CW: n/a

Blackwells.co.uk

Meet Keiko.

Keiko is 36 years old.

She’s never had a boyfriend, and she’s been working in the same supermarket for eighteen years.

Keiko’s family wishes she’d get a proper job. Her friends wonder why she won’t get married.

But Keiko knows what makes her happy, and she’s not going to let anyone come between her and her convenience store…

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Godspeed by Nickolas Butler

Firstly, a huge thank you to Faber & Faber for sending me a copy of this novel in exchange for an honest review.

Publisher: Faber & Faber
Publication Date:
27/07/2021
Length: 352 pages
Genre:
Contemporary Fiction

CW: drug use

Blackwells.co.uk

‘My daddy always told me, if it looks too good to be true – then it probably is.’

Bart, Teddy and Cole have been best friends since childhood. Having founded their own small-town construction company, they yearn to build a legacy, something to leave behind to their families. So when Gretchen Connors, a mysterious millionaire lawyer from California, approaches them with a stunning, almost formidable project in the mountains above their town, the three friends convince themselves it’s the job which will secure their future.

But what is Gretchen hiding from them? And why does the build have to be complete by Christmas, a near-impossible deadline? With the lines between ambition and greed more slippery and dangerous than the three friends ever imagined, how far will they push themselves and what will be the cost of their dream?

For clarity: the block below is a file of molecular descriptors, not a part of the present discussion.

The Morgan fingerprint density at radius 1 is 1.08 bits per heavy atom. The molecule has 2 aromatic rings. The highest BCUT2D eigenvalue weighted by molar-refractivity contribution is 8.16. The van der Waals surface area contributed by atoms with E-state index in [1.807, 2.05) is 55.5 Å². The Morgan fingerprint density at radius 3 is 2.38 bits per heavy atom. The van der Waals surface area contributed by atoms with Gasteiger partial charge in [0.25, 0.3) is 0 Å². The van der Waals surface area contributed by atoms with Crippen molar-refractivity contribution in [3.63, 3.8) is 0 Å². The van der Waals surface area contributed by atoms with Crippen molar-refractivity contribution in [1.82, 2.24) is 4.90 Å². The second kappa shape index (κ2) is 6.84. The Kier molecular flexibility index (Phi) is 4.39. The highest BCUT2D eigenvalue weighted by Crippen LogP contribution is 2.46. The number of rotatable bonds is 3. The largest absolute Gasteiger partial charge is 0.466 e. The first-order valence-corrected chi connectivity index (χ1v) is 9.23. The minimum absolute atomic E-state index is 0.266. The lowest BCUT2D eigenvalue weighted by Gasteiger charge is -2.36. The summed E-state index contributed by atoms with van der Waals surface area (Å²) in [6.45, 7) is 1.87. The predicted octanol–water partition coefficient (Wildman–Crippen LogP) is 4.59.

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Breasts and Eggs by Mieko Kawakami

Publisher: Picador
Publication Date:
12/05/2020
Length: 430 pages
Genre:
Translated Fiction | Japanese Fiction | Contemporary Fiction

CW: n/a

Blackwells.co.uk

An earlier novella published in Japan with the same title focused on the female body, telling the story of three women: the thirty-year-old unmarried narrator, her older sister Makiko, and Makiko’s daughter Midoriko. Unable to come to terms with her changed body after giving birth, Makiko becomes obsessed with the prospect of getting breast enhancement surgery. Meanwhile, her twelve-year-old daughter Midoriko is paralyzed by the fear of her oncoming puberty and finds herself unable to voice the vague, yet overwhelming anxieties associated with growing up. The narrator, who remains unnamed for most of the story, struggles with her own indeterminable identity of being neither a “daughter” nor a “mother.” Set over three stiflingly hot days in Tokyo, the book tells of a reunion of sorts, between two sisters, and the passage into womanhood of young Midoriko.

In this greatly expanded version, a second chapter in the story of the same women opens on another hot summer’s day ten years later. The narrator, single and childless, having reconciled herself with the idea of never marrying, nonetheless feels increasing anxiety about growing old alone and about never being a mother. In episodes that are as comical as they are revealing of deep yearning, she seeks direction from other women in her life—her mother, her grandmother, friends, as well as her sister—and only after dramatic and frequent changes of heart, decides in favor of artificial insemination. But this decision in a deeply conservative country in which women’s reproductive rights are under constant threat is not one that can be acted upon without great drama.